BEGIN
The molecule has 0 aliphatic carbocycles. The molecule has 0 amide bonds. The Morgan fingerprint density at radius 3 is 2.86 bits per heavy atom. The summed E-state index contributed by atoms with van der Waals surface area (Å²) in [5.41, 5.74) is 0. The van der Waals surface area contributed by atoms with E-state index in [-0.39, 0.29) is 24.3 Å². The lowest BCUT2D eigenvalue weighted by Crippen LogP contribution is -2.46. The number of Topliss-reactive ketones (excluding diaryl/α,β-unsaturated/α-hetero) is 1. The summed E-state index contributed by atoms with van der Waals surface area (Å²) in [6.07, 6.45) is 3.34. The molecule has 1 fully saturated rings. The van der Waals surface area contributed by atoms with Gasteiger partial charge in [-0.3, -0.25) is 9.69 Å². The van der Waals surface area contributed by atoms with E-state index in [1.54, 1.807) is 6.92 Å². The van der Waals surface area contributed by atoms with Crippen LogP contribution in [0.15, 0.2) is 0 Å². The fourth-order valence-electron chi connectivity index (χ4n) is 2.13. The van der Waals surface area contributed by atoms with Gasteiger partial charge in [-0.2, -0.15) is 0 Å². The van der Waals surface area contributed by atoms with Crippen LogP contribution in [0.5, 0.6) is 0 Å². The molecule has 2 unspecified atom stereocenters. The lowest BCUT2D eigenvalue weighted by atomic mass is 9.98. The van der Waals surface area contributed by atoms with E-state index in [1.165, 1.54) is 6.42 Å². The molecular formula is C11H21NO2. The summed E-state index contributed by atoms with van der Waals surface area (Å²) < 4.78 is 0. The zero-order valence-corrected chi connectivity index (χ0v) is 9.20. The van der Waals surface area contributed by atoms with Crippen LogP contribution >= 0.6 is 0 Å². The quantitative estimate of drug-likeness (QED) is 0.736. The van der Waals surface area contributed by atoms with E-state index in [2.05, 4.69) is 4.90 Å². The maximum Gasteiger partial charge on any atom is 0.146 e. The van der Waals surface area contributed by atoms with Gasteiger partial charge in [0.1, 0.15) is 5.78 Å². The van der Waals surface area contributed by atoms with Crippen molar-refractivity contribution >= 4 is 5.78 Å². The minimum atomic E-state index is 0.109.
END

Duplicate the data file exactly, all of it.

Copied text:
The molecule has 0 aliphatic carbocycles. The molecule has 0 amide bonds. The Morgan fingerprint density at radius 3 is 2.86 bits per heavy atom. The summed E-state index contributed by atoms with van der Waals surface area (Å²) in [5.41, 5.74) is 0. The van der Waals surface area contributed by atoms with E-state index in [-0.39, 0.29) is 24.3 Å². The lowest BCUT2D eigenvalue weighted by Crippen LogP contribution is -2.46. The number of Topliss-reactive ketones (excluding diaryl/α,β-unsaturated/α-hetero) is 1. The summed E-state index contributed by atoms with van der Waals surface area (Å²) in [6.07, 6.45) is 3.34. The molecule has 1 fully saturated rings. The van der Waals surface area contributed by atoms with Gasteiger partial charge in [-0.3, -0.25) is 9.69 Å². The van der Waals surface area contributed by atoms with E-state index in [1.54, 1.807) is 6.92 Å². The van der Waals surface area contributed by atoms with Crippen LogP contribution in [0.15, 0.2) is 0 Å². The fourth-order valence-electron chi connectivity index (χ4n) is 2.13. The van der Waals surface area contributed by atoms with Gasteiger partial charge in [-0.2, -0.15) is 0 Å². The van der Waals surface area contributed by atoms with Crippen LogP contribution in [0.5, 0.6) is 0 Å². The molecule has 2 unspecified atom stereocenters. The lowest BCUT2D eigenvalue weighted by atomic mass is 9.98. The van der Waals surface area contributed by atoms with E-state index in [1.165, 1.54) is 6.42 Å². The molecular formula is C11H21NO2. The summed E-state index contributed by atoms with van der Waals surface area (Å²) < 4.78 is 0. The zero-order valence-corrected chi connectivity index (χ0v) is 9.20. The van der Waals surface area contributed by atoms with Crippen LogP contribution >= 0.6 is 0 Å². The quantitative estimate of drug-likeness (QED) is 0.736. The van der Waals surface area contributed by atoms with E-state index in [2.05, 4.69) is 4.90 Å². The maximum Gasteiger partial charge on any atom is 0.146 e. The van der Waals surface area contributed by atoms with Gasteiger partial charge in [0.1, 0.15) is 5.78 Å². The van der Waals surface area contributed by atoms with Crippen molar-refractivity contribution >= 4 is 5.78 Å². The minimum atomic E-state index is 0.109.